Chicago Teachers Union Tells Members Not to Return to In-Person Learning

Playground at Darwin Elementary in Chicago, Ill., after Chicago Public Schools said it would cancel classes since the teachers’ union voted in favor of a return to remote learning, January 5, 2022.
(Jim Vondruska/Reuters)

A Chicago Teachers Union organizer sent an email to members on Thursday encouraging them to refuse to return to school buildings for extra pay after the union voted to shift to remote instruction without the district’s approval.

“If told that you will get paid to break the CTU remote work action by physically reporting to your school building: You should refuse,” read an email obtained by Corey DeAngelis, American Federation for Children’s national director of research.

They are offering to pay you to undermine your peers and harm our safety efforts,” adds the email, which appears to have been circulated by Martin Ritter, a member of CTU’s political and organizing staff.

The email says it is in response to members who have contacted union leaders looking for guidance as some or all members at a number of schools have had access to telework and online classrooms restored.

The organizer goes on to suggest that teachers “honestly inform” students and parents that the mayor has still left the “overwhelming majority of educators locked out and students left without access to school.”

“This action could be over at any time if the mayor would agree to the same basic safety measures being used in the suburbs, around the state, and in major cities across the country,” the email adds.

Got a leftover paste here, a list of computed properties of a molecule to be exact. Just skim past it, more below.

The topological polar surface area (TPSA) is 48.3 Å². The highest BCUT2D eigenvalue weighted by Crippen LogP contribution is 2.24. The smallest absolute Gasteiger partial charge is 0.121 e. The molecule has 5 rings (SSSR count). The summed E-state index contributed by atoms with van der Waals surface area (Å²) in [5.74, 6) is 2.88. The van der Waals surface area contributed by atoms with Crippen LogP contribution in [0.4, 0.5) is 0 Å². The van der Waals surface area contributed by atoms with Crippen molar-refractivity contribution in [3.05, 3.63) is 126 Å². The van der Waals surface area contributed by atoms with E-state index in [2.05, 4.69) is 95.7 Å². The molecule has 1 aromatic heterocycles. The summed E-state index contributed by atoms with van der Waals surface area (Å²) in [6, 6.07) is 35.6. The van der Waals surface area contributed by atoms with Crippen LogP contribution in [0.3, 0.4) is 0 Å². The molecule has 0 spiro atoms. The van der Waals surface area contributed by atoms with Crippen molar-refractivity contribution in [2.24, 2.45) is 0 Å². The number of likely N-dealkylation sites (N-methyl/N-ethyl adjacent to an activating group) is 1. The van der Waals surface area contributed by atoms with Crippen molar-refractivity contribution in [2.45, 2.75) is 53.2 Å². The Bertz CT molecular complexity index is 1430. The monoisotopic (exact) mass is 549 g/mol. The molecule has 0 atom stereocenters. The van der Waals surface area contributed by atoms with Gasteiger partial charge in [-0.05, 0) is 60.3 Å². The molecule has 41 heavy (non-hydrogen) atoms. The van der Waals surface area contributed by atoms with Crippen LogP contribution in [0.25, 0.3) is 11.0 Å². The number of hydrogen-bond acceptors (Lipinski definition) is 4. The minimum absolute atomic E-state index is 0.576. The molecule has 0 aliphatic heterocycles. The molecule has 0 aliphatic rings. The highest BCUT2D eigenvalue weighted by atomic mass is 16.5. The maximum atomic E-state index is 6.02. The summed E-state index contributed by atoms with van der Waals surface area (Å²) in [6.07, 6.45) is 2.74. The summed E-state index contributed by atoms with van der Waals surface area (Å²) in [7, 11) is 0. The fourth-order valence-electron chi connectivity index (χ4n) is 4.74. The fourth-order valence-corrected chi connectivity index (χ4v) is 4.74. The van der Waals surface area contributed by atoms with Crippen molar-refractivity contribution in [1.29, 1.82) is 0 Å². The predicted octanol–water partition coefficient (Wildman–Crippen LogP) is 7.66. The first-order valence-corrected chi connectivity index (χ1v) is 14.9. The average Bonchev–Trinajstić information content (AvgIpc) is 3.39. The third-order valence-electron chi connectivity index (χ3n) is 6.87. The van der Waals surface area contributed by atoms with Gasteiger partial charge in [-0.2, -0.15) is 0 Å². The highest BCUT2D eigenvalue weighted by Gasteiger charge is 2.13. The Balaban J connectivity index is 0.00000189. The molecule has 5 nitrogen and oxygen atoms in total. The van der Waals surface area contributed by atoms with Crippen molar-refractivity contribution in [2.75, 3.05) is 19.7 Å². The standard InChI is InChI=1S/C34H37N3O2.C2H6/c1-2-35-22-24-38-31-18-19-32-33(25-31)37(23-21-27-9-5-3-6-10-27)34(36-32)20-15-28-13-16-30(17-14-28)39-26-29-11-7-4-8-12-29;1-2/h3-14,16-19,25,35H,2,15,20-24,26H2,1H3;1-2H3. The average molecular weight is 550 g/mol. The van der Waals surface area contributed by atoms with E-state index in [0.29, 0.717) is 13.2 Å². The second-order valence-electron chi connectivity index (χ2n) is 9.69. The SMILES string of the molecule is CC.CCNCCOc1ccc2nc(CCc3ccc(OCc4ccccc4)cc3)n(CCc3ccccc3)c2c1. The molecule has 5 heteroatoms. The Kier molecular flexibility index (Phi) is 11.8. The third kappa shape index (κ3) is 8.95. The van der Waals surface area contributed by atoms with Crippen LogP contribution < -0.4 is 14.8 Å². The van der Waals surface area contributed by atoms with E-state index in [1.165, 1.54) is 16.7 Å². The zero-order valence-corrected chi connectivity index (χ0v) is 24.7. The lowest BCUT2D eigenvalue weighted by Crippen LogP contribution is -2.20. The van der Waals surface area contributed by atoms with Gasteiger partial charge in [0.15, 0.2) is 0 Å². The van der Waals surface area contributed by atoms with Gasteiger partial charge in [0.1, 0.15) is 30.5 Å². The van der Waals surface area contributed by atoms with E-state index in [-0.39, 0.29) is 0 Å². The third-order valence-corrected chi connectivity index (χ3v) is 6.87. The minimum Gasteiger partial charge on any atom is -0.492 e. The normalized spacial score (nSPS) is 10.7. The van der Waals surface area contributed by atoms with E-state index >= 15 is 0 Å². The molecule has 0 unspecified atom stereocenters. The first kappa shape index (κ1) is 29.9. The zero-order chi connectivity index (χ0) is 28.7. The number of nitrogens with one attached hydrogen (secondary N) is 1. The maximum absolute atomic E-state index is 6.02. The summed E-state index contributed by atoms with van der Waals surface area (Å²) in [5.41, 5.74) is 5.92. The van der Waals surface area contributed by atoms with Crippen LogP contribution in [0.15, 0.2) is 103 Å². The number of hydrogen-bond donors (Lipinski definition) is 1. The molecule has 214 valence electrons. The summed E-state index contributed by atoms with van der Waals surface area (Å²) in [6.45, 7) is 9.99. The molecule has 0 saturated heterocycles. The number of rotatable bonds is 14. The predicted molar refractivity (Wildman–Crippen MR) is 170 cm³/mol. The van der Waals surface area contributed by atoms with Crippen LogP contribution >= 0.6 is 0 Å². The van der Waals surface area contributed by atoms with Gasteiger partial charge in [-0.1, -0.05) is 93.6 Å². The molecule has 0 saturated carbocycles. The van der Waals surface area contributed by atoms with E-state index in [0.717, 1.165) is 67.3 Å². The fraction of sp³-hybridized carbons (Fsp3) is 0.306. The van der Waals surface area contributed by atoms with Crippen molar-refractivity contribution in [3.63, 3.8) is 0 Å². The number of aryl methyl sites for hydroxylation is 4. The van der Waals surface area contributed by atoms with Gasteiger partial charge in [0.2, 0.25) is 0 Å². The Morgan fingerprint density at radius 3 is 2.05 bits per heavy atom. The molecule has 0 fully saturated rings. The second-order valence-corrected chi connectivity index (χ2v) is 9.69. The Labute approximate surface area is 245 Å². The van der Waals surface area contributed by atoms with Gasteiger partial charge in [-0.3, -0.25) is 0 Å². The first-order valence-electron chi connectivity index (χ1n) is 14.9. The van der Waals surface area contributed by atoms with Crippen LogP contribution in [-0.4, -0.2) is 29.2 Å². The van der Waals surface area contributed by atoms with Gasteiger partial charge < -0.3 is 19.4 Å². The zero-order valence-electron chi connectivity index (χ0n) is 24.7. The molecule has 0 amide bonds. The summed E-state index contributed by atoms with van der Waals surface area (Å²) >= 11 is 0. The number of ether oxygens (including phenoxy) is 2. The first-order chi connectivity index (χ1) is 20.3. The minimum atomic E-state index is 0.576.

Ritter could not immediately be reached for comment.

Chicago Public Schools closed on Wednesday and Thursday after the Chicago Teachers Union voted Tuesday to strike against in-person schooling and conduct remote instruction until extra Covid-19 safety measures are in place, including a requirement that all students present a negative Covid test before returning to in-person learning

Seventy-three percent of the Chicago Teacher Union’s 22,000 members voted to take a “remote work action” beginning Wednesday. The suspension of in-person teaching could continue until January 18 or until the virus-infection rate in the district hits below the threshold set last year.

Schools closed for two days as negotiations between the school district and the union came to a standstill. CTU claimed on Wednesday morning that Mayor Lori Lightfoot locked instructors out of remote-learning platforms.

Lightfoot said at a fiery press conference Wednesday that she would not allow the union to “take our children hostage.”

“I will not allow them to compromise the future of this generation of CPS students,” she said. “That is not going to happen.”

Lightfoot said the city had filed an unfair-labor-practices complaint against the union over its decision to switch to remote learning.

Meanwhile, White House press secretary Jen Psaki on Wednesday said schools can remain open safely during the latest surge of Covid-19 cases, saying children need not endure the mental-health impact of not being in school.

“We know they can be open safely and we’re here to help make that happen and he agrees with medical, scientific and education experts that because of the historic work we’ve done we are more than equipped to ensure schools are open and we’re going to keep our children and educators who selflessly serve their community safe but ensure that children are not enduring the mental health impact of not being in school,” Psaki said at a press briefing on Wednesday.

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